The Mazda 3 has never been a huge seller in the UK. However, this new version could change that because it gets the dramatic styling cues that we’ve already seen on the CX-5 SUV and 6 saloon, as well as their efficient engines and gearboxes.
To see if the new 3 is also classy, and practical enough to beat the best family hatchbacks, we’re testing it against the Seat Leon. This is also not a common sight and undercuts the Mazda on price if you specify both cars with the entry-level petrol engines. The 3’s naturally aspirated 2.0-litre motor is more powerful than the Seat’s turbocharged 1.2-litre engine, though.
What are they like to drive?
The Mazda 3’s extra power helps it get up to motorway speeds quicker than the Leon, but it’s the Seat that’s generally the more pleasant companion in day-to-day driving.
Yes, the Leon’s engine is much smaller than the Mazda’s, but the turbocharger helps it pull harder from lower revs and you don’t have to change gear as often.
The Leon’s more precise gearchange and pedals also make life easy, and while both cars have steering that’s nice and light around town (and therefore perfect for parking), the Leon’s weights up more consistently at higher speeds and is less affected by mid-corner bumps.
Just as important, the Leon remains composed if you lift off the accelerator in the middle of a bend, whereas the Mazda 3’s rear end can get quite wayward and force the stability control to intervene.
The way these cars ride is less one-sided; both come with sensibly sized 16-inch wheels and do a decent job of smoothing out broken surfaces. That said, neither is as supple as the very best family hatchbacks, and the Mazda’s ride deteriorates more dramatically than the Leon’s if you specify larger wheels.
You’ll also find the Leon more relaxing on the motorway. There is some wind noise, but the road noise in the Mazda 3 is more prominent and you can hear its suspension thumping over expansion joints.
What are they like inside?
Most people will be able to find a comfortable driving position in both cars, thanks to the wide range of seat and steering wheel adjustment they offer. What’s more, the seats in both are supportive and there’s plenty of space.
Unfortunately, the Mazda 3 isn’t as impressive in the back because the shape of its front seat backs forces adults to sit with their knees pushed tightly together or splayed uncomfortably far apart.
The Leon is much better for tall rear passengers.
There are fewer differences between the cars when you look at their boots, with each offering a large, square space. However, the Mazda 3 has a shallower opening that makes it harder to squeeze in larger items. On the up side, the Mazda does have less of a boot lip than the Seat, which helps when you’re trying to load heavy luggage.
Both dashboards look smart and appear to be well put together. However, some of the plastics in the Leon feel a little cheap, whereas the Mazda 3 is plush throughout.
The Mazda 3’s infotainment system has logical menus and you can operate its various systems via a rotary dial or by pressing large icons on the 7.0-inch touch-screen.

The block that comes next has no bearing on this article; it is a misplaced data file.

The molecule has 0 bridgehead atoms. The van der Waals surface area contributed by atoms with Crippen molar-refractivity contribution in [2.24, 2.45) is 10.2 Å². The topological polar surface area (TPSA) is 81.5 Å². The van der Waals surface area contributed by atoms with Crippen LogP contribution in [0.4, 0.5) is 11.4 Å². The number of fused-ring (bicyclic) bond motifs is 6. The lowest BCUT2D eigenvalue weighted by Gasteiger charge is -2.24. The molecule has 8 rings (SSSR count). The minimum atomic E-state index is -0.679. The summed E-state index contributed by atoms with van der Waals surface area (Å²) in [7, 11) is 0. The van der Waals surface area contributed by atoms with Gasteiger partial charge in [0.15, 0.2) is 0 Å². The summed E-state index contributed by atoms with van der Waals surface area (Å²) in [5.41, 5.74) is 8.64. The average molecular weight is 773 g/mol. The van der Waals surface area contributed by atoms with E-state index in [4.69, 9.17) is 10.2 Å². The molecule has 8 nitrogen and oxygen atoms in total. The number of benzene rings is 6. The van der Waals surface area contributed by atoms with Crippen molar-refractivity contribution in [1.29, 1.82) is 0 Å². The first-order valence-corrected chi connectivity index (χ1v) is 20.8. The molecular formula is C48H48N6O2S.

The Leon also gets a touch-screen, which is flanked by clear shortcut buttons and is positioned high on the dashboard, so you can keep your eyes on the road. It’s only a 5.0-inch screen, though, so the icons are smaller than the Mazda’s and trickier to hit on the move.
Both cars come pretty well equipped, with six airbags, alloy wheels, Bluetooth, a USB connection, steering wheel-mounted stereo controls and air-conditioning, while the Leon also gets cruise control.
What will they cost you?
The Leon has a slightly lower list price than the Mazda 3, and that gap only widens when you consider discounts; our Target Price team managed to haggle £1200 off the Seat at dealers, whereas only around £790 is available off the Mazda.
Add the fact that the Mazda 3 will cost you more in fuel, servicing and depreciation, and that it attracts a much higher insurance rating, and it’s likely to cost a private buyer more than the Leon over a three-year ownership period.
At first glance, the Leon also looks like the cheaper option if you’re buying on PCP finance. Put down a £5000 deposit and you’ll pay £174 a month for a three-year, 30,000-mile contract, whereas the Mazda comes in at £182.
However, Mazda will contribute £500 to your deposit, so the 3 actually costs you around £210 less than the Leon.
If you’re thinking of buying the car outright at the end of your PCP deal, the Mazda 3 extends its advantage because its final balloon payment is more than £500 cheaper.
All of this helps make up for the Mazda’s higher fuel and insurance bills. Company car drivers are unlikely to consider these engines, but the Leon is the better prospect if they do, costing a 20% taxpayer around £110 less than the Leon over three years.
Mazda’s new 3 is well priced, plus it has a smart cabin and a sophisticated yet simple infotainment system. However, it’s up against a very strong rival in the Seat Leon. The Leon not only has lower running costs, but is quieter, better to drive and more practical. It’s the more rounded family car and our winner here.
1st Seat Leon 1.2 TSI 105 SE
For Strong engine; roomier interior; more composed handling
Against Small on-screen icons; wind noise at speed
Verdict An excellent all-rounder
2nd Mazda 3 2.0 Skyactiv-G 120 SE
For Smart cabin; decent infotainment system; good PCP deals
Against Road noise; expensive to insure; not as comfortable
Verdict Decent car, but definitely the runner-up